The fight playing out today at the U.S. Supreme Court could impact an Arizona case the high court has not yet decided whether to hear.
Pending before the justices is a request by the state to allow it to deny health insurance and other benefits to the domestic partners of gay state and university employees.
A federal appeals court previously concluded the law, passed at the behest of Gov. Jan Brewer shortly after taking office in 2009, is illegal discrimination. The judges based their ruling on the inability of gays to wed in Arizona.
The high court, however, has put that case on the back burner while it decides the broader issue of whether there is a broad federal constitutional right to marry. That's the case playing out in Washington today.
But Attorney General Tom Horne said Monday if the Supreme Court sides with supporters of same-sex nuptials, the arguments against the Arizona law dissipate and the lawsuit goes away.
"If gays can marry, it makes our case stronger,'' he said.
Attorney Tara Borelli of Lambda Legal Defense and Education Fund, which is representing gay state workers, agreed that the lawsuit against Arizona would become moot: If gays can marry in Arizona, they would be legally entitled to every benefit available to straight couples. At that point, she said, gay couples could make the same decisions as straight couples about whether or not to wed.
But Borelli said it is more likely the justices will take a much narrower approach, one that would affect only a handful of states, or perhaps just California. In that case, she said, Arizona will still be in the hot seat to prove it has a legitimate reason for disparate treatment of its employees based on sexual orientation.
Horne, however, said even if the Supreme Court upholds a ban on gay marriage -- and Arizona's own 2008 voter-approved similar constitutional prohibition remains intact -- he still believes Arizona can win its case.
He contends Arizona should be allowed to deny domestic partners benefits to same-sex couples because it "furthers the state's interest in promoting marriage.'' Anyway, he said, the decision to take away benefits was made not out of "animus'' toward gays but for strictly economic reasons.
The most recent figures from the state are that 132 state workers are getting benefits for their partners, plus another 98 university employees. The cost is pegged at close to $1.9 million a year.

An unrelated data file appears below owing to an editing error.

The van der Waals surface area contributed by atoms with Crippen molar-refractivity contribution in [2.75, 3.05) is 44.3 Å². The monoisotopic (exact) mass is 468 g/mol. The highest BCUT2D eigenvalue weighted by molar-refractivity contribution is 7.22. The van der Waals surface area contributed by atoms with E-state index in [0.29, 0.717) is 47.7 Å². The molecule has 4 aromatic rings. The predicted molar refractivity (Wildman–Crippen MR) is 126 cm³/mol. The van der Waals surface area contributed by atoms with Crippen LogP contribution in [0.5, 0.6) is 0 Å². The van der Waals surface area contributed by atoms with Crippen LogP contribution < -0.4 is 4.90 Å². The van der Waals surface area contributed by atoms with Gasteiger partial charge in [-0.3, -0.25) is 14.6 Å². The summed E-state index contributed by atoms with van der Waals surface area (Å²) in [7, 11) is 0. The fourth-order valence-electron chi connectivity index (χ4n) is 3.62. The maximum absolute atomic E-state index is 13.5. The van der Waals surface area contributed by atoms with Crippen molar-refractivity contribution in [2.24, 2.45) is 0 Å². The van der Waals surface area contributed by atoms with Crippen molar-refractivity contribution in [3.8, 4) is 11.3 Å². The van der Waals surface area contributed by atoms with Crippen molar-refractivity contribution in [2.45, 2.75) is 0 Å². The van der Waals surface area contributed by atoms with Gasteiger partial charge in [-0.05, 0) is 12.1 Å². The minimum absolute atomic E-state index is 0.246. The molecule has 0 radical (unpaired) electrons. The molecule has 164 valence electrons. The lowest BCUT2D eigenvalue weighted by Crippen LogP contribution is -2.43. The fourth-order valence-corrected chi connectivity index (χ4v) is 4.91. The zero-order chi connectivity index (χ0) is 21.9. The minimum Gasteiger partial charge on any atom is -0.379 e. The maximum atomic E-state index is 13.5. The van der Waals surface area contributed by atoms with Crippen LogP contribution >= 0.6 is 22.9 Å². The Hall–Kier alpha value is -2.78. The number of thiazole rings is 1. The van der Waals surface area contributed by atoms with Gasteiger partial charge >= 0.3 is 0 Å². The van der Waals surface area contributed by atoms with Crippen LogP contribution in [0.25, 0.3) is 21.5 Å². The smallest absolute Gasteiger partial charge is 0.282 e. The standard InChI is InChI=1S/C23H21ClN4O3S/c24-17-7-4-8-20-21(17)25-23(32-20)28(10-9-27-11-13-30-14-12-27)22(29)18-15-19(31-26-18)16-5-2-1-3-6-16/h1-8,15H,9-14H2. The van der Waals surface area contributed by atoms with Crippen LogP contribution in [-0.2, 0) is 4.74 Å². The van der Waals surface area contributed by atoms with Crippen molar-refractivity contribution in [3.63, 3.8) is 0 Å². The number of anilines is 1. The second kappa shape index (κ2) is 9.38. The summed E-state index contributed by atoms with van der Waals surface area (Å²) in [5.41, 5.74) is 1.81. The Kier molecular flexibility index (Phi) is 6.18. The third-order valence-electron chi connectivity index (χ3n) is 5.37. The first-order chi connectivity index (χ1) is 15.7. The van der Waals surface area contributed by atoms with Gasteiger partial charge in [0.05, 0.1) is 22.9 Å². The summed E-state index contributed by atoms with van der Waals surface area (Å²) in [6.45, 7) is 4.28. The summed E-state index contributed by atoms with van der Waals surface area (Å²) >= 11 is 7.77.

Borelli, however, pointed out her lawsuit is based on a claim of denial of equal protection under the law.
She said the reason behind the Arizona statute is legally irrelevant. Instead, Borelli said, the only requirement is that the challengers show that the change in the law was intentional.
The fight is over the benefits that the state and universities provide to dependents of employees. Until 2008, that included only those who were legally wed.
That year, at the direction of then-Gov. Janet Napolitano, the Department of Administration rewrote its rules to define who is a "dependent'' to include someone living with the employee for at least a year and expected to continue living with that person. The rule also required a showing of financial interdependence as well as an affidavit by the employee affirming there is a domestic partnership.
That rule contained no reference to the gender of the partner.
In 2009, Napolitano left to become Homeland Security secretary in the Obama administration, elevating Brewer to governor. That allowed the Republican-controlled Legislature to put a provision into the budget limiting who is entitled to dependent coverage, specifically excluding the partners of unmarried employees, gay or not.
Lambda Legal then filed suit on behalf of the gay employees. It did not sue on behalf of unmarried heterosexual workers because of their legal option to wed; their coverage expired in 2010.
In 2011, the 9th U.S. Circuit Court of Appeals acknowledged the state is not obligated to provide health insurance for its workers or their families.
"But when a state chooses to provide such benefits, it may not do so in an arbitrary or discriminatory manner that adversely affects particular groups that may be unpopular," Judge Mary Schroeder wrote for the court. She pointed out there is no other way for gay state and university workers to get those benefits.
The justices have put Horne's request to overturn that decision on "hold'' while they decide the Proposition 8 case. The presumption is that the ruling on that, and a separate challenge on the Supreme Court calendar for Wednesday to the federal Defense of Marriage Act, will clarify legal issues on rights of gays.
That second lawsuit goes to the narrower legal question of whether individuals living in states where same-sex marriage is legal are entitled to the same benefits, including tax status, as married heterosexual couples. That case, by itself, has no implications for Arizona as long as the state's constitutional ban against gay marriage stands.
Horne's bid to uphold the state's denial of benefits to the partners of its gay employees actually puts him in an interesting legal position.
The state effectively wins if the Supreme Court decides gays have the same legal right to wed as anyone else, as the argument about unconstitutional discrimination disappears. But Horne actually has taken a legal position, along with attorneys general of other states, in urging the justices to rule there is no constitutional right of gays to marry.